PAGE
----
Winter’s Impact on Roof Insurance Claims
“At least it’s snowing.” This was in an email message I received from the manager of my client’s hotel in Kentucky. Hard to believe that given this winter’s bitter weather, ice and snow that a property management team would be glad it is snowing again!
The back story on this is that all the buildup in ice and snow caused major damage to the roof at this destination resort. When the weather warmed up, things started to melt, then it started to rain and water poured into the interior causing damage to the resort from the damaged roof. Another cold front then turned the rain back into snow and this client is now grateful for the snow as the water intrusion has temporarily stopped.
This reprieve will be short-lived as warm weather conditions will create more snow and ice melt. Unfortunately, this client’s physical location is right in the path of a major rain event so the misery will be compounded.
This same scenario will be played out all over, especially in the hard hit northeastern part of the country. Once the ice and snow starts to melt, damages will be compounded. If the warm weather brings rain, it will be a double-down dose of misery for homeowners and commercial properties.
Roofers will be in high demand, but be careful when signing a contract for repairs or replacement. Read the contract and know exactly what type of material and workmanship you are being promised. Never give an upfront deposit. If a deposit is demanded, set up an escrow account with your mortgage company, trusted banker, or even a law firm. I cannot begin to tell you how many scams we have seen over the years with roofers. Not all roofing companies are bad and hopefully you have established a relationship with a trusted member of your community. If not, turn to folks you trust for a recommendation. Check references, not the one or two they give you but ones you or your colleagues and neighbors know can be relied on to tell you the truth.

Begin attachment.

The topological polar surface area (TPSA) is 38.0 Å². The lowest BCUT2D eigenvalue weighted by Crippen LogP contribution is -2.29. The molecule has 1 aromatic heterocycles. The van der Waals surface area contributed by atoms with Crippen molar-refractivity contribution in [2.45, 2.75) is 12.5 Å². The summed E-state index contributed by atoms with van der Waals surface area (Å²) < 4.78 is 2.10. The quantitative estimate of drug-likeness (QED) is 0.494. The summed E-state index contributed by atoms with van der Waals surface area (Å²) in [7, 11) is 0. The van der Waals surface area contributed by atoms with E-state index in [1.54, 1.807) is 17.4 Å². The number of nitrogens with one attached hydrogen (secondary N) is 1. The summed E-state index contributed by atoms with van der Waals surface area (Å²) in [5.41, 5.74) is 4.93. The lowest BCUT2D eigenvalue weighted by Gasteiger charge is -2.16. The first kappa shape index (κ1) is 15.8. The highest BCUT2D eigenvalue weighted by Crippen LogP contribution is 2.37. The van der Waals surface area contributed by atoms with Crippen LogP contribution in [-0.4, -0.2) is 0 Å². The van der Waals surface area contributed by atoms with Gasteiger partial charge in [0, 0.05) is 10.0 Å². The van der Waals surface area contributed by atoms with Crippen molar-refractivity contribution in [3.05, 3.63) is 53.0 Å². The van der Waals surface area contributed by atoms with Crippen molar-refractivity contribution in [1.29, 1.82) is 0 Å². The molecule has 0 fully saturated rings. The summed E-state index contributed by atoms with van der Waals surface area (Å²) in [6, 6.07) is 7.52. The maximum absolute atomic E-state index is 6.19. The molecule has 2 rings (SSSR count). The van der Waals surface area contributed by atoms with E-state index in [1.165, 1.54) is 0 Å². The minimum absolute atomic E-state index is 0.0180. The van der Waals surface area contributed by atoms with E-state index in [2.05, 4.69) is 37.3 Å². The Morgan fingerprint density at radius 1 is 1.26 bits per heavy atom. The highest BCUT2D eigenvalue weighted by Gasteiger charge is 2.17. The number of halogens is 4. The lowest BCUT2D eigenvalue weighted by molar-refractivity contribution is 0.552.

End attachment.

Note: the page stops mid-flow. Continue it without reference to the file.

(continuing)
Remember, building permits will have to be pulled. So it is critical that once the roof repair is complete that you withhold enough funds to cover any contingency that building officials may require to sign off on the repairs or replacement.
If your insurance company wants to patch or make a minimal repair, ask them who the roofer was that they had do the inspection will guarantee the repairs. We have found over the years that roofers, when pressed to do the work an insurance adjuster offers, will not guarantee the work. If that is the case, then the insurance adjuster and/or their preferred vendor needs to issue a written guarantee.
Finally, if your roof is still under warranty, you should get the warranty out and read its terms. You may find that the warranty is now void due to the conditions that caused the damage. If that is the case, the loss of the warranty may be covered under your insurance policy, allowing you to make a claim for the value of the balance of the warranty.
My guess is that we have not seen the last of the cold, snowy and icy winter of 2015. The impact to real property is just starting to manifest itself.